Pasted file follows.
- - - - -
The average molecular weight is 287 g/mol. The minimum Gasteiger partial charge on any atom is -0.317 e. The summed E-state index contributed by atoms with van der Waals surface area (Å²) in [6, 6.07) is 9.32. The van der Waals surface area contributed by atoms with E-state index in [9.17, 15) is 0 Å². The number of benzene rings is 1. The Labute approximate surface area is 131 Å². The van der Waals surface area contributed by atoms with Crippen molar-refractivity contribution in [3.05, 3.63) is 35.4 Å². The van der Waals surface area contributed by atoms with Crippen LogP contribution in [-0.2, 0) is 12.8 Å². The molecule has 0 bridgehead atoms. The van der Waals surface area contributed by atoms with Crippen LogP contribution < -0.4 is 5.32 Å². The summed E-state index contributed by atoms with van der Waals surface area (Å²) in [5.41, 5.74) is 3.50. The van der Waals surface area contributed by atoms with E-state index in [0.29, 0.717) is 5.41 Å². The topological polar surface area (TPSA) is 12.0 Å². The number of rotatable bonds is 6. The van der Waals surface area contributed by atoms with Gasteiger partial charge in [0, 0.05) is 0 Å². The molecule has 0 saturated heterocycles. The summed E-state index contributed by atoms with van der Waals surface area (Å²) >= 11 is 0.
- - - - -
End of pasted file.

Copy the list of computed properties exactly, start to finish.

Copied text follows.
The average molecular weight is 287 g/mol. The minimum Gasteiger partial charge on any atom is -0.317 e. The summed E-state index contributed by atoms with van der Waals surface area (Å²) in [6, 6.07) is 9.32. The van der Waals surface area contributed by atoms with E-state index in [9.17, 15) is 0 Å². The number of benzene rings is 1. The Labute approximate surface area is 131 Å². The van der Waals surface area contributed by atoms with Crippen molar-refractivity contribution in [3.05, 3.63) is 35.4 Å². The van der Waals surface area contributed by atoms with Crippen LogP contribution in [-0.2, 0) is 12.8 Å². The molecule has 0 bridgehead atoms. The van der Waals surface area contributed by atoms with Crippen LogP contribution < -0.4 is 5.32 Å². The summed E-state index contributed by atoms with van der Waals surface area (Å²) in [5.41, 5.74) is 3.50. The van der Waals surface area contributed by atoms with E-state index in [0.29, 0.717) is 5.41 Å². The topological polar surface area (TPSA) is 12.0 Å². The number of rotatable bonds is 6. The van der Waals surface area contributed by atoms with Gasteiger partial charge in [0, 0.05) is 0 Å². The molecule has 0 saturated heterocycles. The summed E-state index contributed by atoms with van der Waals surface area (Å²) >= 11 is 0.